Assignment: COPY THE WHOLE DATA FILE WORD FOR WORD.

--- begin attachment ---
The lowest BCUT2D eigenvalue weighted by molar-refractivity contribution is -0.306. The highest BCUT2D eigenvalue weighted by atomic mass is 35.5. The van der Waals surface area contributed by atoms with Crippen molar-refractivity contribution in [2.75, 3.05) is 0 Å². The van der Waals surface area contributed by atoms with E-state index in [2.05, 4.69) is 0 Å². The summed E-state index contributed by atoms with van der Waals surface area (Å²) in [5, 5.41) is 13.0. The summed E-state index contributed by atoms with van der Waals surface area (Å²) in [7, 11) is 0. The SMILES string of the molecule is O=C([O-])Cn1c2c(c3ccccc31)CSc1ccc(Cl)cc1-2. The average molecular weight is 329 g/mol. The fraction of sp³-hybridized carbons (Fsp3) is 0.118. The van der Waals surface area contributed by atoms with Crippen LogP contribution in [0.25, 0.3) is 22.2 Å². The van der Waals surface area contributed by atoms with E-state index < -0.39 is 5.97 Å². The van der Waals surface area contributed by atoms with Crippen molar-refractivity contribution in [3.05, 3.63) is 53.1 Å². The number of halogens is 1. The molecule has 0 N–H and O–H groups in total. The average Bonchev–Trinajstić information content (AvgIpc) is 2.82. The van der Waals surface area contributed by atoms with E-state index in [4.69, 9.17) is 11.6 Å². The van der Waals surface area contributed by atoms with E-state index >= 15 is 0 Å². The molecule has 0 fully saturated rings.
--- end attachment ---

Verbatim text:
The lowest BCUT2D eigenvalue weighted by molar-refractivity contribution is -0.306. The highest BCUT2D eigenvalue weighted by atomic mass is 35.5. The van der Waals surface area contributed by atoms with Crippen molar-refractivity contribution in [2.75, 3.05) is 0 Å². The van der Waals surface area contributed by atoms with E-state index in [2.05, 4.69) is 0 Å². The summed E-state index contributed by atoms with van der Waals surface area (Å²) in [5, 5.41) is 13.0. The summed E-state index contributed by atoms with van der Waals surface area (Å²) in [7, 11) is 0. The SMILES string of the molecule is O=C([O-])Cn1c2c(c3ccccc31)CSc1ccc(Cl)cc1-2. The average molecular weight is 329 g/mol. The fraction of sp³-hybridized carbons (Fsp3) is 0.118. The van der Waals surface area contributed by atoms with Crippen LogP contribution in [0.25, 0.3) is 22.2 Å². The van der Waals surface area contributed by atoms with E-state index < -0.39 is 5.97 Å². The van der Waals surface area contributed by atoms with Crippen molar-refractivity contribution in [3.05, 3.63) is 53.1 Å². The number of halogens is 1. The molecule has 0 N–H and O–H groups in total. The average Bonchev–Trinajstić information content (AvgIpc) is 2.82. The van der Waals surface area contributed by atoms with E-state index in [4.69, 9.17) is 11.6 Å². The van der Waals surface area contributed by atoms with E-state index >= 15 is 0 Å². The molecule has 0 fully saturated rings.